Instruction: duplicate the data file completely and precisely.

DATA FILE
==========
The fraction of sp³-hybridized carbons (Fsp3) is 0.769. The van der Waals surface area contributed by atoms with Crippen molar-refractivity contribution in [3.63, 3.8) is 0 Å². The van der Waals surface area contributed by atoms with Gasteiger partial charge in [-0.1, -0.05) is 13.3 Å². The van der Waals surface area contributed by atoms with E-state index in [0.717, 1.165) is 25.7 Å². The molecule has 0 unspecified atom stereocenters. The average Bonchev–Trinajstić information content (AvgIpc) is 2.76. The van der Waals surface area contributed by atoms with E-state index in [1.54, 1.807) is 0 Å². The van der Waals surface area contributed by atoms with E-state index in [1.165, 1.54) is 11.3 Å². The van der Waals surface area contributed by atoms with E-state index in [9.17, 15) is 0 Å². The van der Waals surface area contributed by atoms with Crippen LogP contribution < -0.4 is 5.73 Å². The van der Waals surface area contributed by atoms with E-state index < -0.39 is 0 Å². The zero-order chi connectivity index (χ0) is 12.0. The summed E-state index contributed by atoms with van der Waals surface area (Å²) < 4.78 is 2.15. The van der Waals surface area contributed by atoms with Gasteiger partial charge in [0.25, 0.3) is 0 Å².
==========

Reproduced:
The fraction of sp³-hybridized carbons (Fsp3) is 0.769. The van der Waals surface area contributed by atoms with Crippen molar-refractivity contribution in [3.63, 3.8) is 0 Å². The van der Waals surface area contributed by atoms with Gasteiger partial charge in [-0.1, -0.05) is 13.3 Å². The van der Waals surface area contributed by atoms with E-state index in [0.717, 1.165) is 25.7 Å². The molecule has 0 unspecified atom stereocenters. The average Bonchev–Trinajstić information content (AvgIpc) is 2.76. The van der Waals surface area contributed by atoms with E-state index in [1.54, 1.807) is 0 Å². The van der Waals surface area contributed by atoms with E-state index in [1.165, 1.54) is 11.3 Å². The van der Waals surface area contributed by atoms with E-state index in [9.17, 15) is 0 Å². The van der Waals surface area contributed by atoms with Crippen LogP contribution < -0.4 is 5.73 Å². The van der Waals surface area contributed by atoms with E-state index < -0.39 is 0 Å². The zero-order chi connectivity index (χ0) is 12.0. The summed E-state index contributed by atoms with van der Waals surface area (Å²) < 4.78 is 2.15. The van der Waals surface area contributed by atoms with Gasteiger partial charge in [0.25, 0.3) is 0 Å².